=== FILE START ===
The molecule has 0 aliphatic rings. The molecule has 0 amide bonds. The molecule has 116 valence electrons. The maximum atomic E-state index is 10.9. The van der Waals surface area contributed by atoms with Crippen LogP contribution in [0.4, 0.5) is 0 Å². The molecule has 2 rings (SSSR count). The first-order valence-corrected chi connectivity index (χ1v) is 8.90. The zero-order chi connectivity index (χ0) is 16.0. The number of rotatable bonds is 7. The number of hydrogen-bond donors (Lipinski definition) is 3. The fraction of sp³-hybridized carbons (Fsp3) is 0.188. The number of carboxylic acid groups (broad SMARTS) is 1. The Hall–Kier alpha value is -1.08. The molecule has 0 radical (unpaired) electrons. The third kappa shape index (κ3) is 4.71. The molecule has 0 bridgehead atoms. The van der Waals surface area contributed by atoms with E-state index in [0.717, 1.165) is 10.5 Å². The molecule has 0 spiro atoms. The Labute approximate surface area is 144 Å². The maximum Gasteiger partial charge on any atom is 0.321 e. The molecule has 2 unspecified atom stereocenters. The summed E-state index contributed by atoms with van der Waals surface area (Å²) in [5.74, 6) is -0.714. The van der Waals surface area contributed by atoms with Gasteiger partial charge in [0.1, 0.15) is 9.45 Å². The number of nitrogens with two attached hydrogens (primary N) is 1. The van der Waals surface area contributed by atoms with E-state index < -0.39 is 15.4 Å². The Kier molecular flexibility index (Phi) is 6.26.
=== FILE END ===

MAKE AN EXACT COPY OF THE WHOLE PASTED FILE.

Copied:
The molecule has 0 aliphatic rings. The molecule has 0 amide bonds. The molecule has 116 valence electrons. The maximum atomic E-state index is 10.9. The van der Waals surface area contributed by atoms with Crippen LogP contribution in [0.4, 0.5) is 0 Å². The molecule has 2 rings (SSSR count). The first-order valence-corrected chi connectivity index (χ1v) is 8.90. The zero-order chi connectivity index (χ0) is 16.0. The number of rotatable bonds is 7. The number of hydrogen-bond donors (Lipinski definition) is 3. The fraction of sp³-hybridized carbons (Fsp3) is 0.188. The number of carboxylic acid groups (broad SMARTS) is 1. The Hall–Kier alpha value is -1.08. The molecule has 0 radical (unpaired) electrons. The third kappa shape index (κ3) is 4.71. The molecule has 0 bridgehead atoms. The van der Waals surface area contributed by atoms with E-state index in [0.717, 1.165) is 10.5 Å². The molecule has 0 spiro atoms. The Labute approximate surface area is 144 Å². The maximum Gasteiger partial charge on any atom is 0.321 e. The molecule has 2 unspecified atom stereocenters. The summed E-state index contributed by atoms with van der Waals surface area (Å²) in [5.74, 6) is -0.714. The van der Waals surface area contributed by atoms with Gasteiger partial charge in [0.1, 0.15) is 9.45 Å². The number of nitrogens with two attached hydrogens (primary N) is 1. The van der Waals surface area contributed by atoms with E-state index < -0.39 is 15.4 Å². The Kier molecular flexibility index (Phi) is 6.26.